Editorial

Tinderbox in the Himalayas

The full extent and impact of the >forest fires in Uttarakhand can be assessed only after they have abated with better weather conditions, but the furious blaze that has swept the hill State drives home the truth that governments are yet to find scientific ways to tackle the phenomenon. This Western Himalayan region, with its mix of colourful forests, including moist deciduous, tropical dry deciduous, temperate and sub-Alpine types, turns into a tinderbox during severe dry seasons. It is striking that whatever little research has gone into the fires in this area points to accidental or intentional involvement of people in starting the blaze, most frequently in the chir pine forests. Setting the vegetation afire in some forests helps produce richer grazing lands by bringing about better botanical diversity on the ground, and a large number of incidents are caused by those in search of fodder. The fires have been most numerous in the Garhwal and Kumaon regions, with conflicting reports on the death toll. Disaster response was, by all evidence, slow in coming. The Centre, which bears responsibility for administration as the State is under President’s Rule, got into the act only after the inferno had spread alarmingly. The >decision to deploy a few Air Force helicopters could not have achieved much, since a couple of thousand hectares had to be covered. Fortunately, incidents of fresh fires now seem to be on the decline.

It is ironical that the spectacular Himalayan forest region, known worldwide thanks to the campaign waged by activists such as Sunderlal Bahuguna to save trees, should face such an annual scourge. It is possible that the changing patterns of climate may be exacerbating the problem; more research is required to conclude whether the El Niño that set in last year, marked by a lack of pre-monsoon showers, also played a part in intensifying the fires. The Uttarakhand government should learn from the severity of the experience, and involve its large rural communities in preparing for the future. Some of the studies reported by organisations affiliated to the Union Environment Ministry point to the effective intervention of community-led ‘ van panchayats’ (forest councils) in preventing fires. Progress can be made also by providing environmental education to local residents and officials. Significantly, the use of biomass alternatives, including cooking gas, has had a beneficial impact on fire risk, and this must be expanded. Equally, the clearing of ecologically important natural oak forests can be reduced by tapping the plantation sector, which could give preference to growing useful fodder and timber trees. Saving what remains of old forests that were mostly cleared during British rule to produce railway sleepers and to feed cantonments, and stopping further spread of pine trees planted over several decades for narrow economic reasons, are crucial for the health of the Western Himalayas. The imperative is to stop the havoc wrought by man-made fires, and compensate those affected.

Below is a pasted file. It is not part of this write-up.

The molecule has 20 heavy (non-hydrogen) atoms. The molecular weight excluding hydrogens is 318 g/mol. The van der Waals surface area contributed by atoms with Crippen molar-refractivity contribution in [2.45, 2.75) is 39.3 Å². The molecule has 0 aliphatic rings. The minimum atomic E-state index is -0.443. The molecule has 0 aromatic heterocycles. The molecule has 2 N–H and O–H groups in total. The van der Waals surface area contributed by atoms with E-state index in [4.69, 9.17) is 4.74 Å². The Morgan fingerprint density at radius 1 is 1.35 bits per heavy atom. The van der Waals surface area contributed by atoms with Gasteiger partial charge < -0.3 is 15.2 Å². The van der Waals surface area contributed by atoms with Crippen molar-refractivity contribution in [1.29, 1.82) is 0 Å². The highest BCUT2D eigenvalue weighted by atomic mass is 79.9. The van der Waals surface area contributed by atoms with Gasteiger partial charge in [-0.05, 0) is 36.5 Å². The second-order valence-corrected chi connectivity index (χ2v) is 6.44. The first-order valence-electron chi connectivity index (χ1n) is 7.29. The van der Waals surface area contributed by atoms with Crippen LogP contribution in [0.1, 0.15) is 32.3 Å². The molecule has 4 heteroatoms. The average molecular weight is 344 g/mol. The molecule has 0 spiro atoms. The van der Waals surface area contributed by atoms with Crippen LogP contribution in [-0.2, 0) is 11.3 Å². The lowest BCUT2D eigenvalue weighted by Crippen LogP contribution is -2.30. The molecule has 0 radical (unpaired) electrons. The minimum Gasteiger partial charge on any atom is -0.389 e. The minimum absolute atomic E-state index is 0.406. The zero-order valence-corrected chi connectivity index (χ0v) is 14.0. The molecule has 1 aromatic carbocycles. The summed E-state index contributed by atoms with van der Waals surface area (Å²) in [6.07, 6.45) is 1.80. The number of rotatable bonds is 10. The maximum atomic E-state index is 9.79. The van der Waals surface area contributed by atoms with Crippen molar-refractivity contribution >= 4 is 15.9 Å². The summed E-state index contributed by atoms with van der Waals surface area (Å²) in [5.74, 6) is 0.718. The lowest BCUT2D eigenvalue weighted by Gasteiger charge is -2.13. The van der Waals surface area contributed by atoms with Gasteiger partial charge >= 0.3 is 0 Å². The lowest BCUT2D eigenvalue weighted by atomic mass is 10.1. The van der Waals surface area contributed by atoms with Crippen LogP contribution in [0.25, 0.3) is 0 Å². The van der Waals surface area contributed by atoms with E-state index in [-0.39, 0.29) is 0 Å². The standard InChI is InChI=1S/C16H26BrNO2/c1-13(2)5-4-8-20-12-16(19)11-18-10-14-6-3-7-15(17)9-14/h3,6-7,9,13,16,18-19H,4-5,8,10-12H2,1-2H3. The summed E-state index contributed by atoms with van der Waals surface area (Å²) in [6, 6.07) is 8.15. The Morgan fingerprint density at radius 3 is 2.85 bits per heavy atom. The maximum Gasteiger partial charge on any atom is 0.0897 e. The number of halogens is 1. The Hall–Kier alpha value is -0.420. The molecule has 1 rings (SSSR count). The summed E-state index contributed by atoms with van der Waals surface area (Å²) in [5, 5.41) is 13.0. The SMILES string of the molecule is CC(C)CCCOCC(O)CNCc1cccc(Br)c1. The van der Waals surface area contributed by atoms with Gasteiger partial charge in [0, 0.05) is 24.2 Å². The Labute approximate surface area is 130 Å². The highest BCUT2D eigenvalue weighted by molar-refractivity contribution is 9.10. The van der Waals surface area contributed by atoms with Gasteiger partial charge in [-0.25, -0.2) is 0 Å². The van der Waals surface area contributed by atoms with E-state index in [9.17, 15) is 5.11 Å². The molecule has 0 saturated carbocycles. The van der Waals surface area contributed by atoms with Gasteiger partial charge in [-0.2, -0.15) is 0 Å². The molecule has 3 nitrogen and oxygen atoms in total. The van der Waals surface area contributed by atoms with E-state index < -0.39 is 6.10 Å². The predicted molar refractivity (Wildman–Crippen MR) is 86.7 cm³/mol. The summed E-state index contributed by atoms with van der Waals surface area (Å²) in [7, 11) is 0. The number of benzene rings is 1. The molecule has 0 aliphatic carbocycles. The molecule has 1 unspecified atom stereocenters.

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Printable version | Sep 26, 2021 10:31:59 PM | https://www.thehindu.com/opinion/editorial/tinderbox-in-the-himalayas/article8548077.ece

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